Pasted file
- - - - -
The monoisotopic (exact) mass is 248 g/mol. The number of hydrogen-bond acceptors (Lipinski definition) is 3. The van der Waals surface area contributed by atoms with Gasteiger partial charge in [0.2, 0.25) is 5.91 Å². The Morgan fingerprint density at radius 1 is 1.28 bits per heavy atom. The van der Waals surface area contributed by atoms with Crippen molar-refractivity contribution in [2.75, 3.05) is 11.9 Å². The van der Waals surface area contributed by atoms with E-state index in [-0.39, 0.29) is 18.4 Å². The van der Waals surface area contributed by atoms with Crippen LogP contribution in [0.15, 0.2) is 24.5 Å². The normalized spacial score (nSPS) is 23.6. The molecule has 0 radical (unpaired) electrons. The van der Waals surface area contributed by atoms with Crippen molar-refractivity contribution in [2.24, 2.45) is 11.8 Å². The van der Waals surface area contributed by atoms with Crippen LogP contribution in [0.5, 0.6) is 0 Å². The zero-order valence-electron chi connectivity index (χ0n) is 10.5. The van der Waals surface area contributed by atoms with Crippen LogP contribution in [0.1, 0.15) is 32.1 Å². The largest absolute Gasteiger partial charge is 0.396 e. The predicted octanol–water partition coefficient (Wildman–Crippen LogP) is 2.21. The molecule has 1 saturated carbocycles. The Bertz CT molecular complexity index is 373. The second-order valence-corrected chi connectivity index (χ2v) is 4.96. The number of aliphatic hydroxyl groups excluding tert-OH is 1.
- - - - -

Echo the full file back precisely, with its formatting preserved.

The monoisotopic (exact) mass is 248 g/mol. The number of hydrogen-bond acceptors (Lipinski definition) is 3. The van der Waals surface area contributed by atoms with Gasteiger partial charge in [0.2, 0.25) is 5.91 Å². The Morgan fingerprint density at radius 1 is 1.28 bits per heavy atom. The van der Waals surface area contributed by atoms with Crippen molar-refractivity contribution in [2.75, 3.05) is 11.9 Å². The van der Waals surface area contributed by atoms with E-state index in [-0.39, 0.29) is 18.4 Å². The van der Waals surface area contributed by atoms with Crippen LogP contribution in [0.15, 0.2) is 24.5 Å². The normalized spacial score (nSPS) is 23.6. The molecule has 0 radical (unpaired) electrons. The van der Waals surface area contributed by atoms with Crippen molar-refractivity contribution in [2.24, 2.45) is 11.8 Å². The van der Waals surface area contributed by atoms with Crippen LogP contribution in [0.5, 0.6) is 0 Å². The zero-order valence-electron chi connectivity index (χ0n) is 10.5. The van der Waals surface area contributed by atoms with Crippen LogP contribution in [0.1, 0.15) is 32.1 Å². The largest absolute Gasteiger partial charge is 0.396 e. The predicted octanol–water partition coefficient (Wildman–Crippen LogP) is 2.21. The molecule has 1 saturated carbocycles. The Bertz CT molecular complexity index is 373. The second-order valence-corrected chi connectivity index (χ2v) is 4.96. The number of aliphatic hydroxyl groups excluding tert-OH is 1.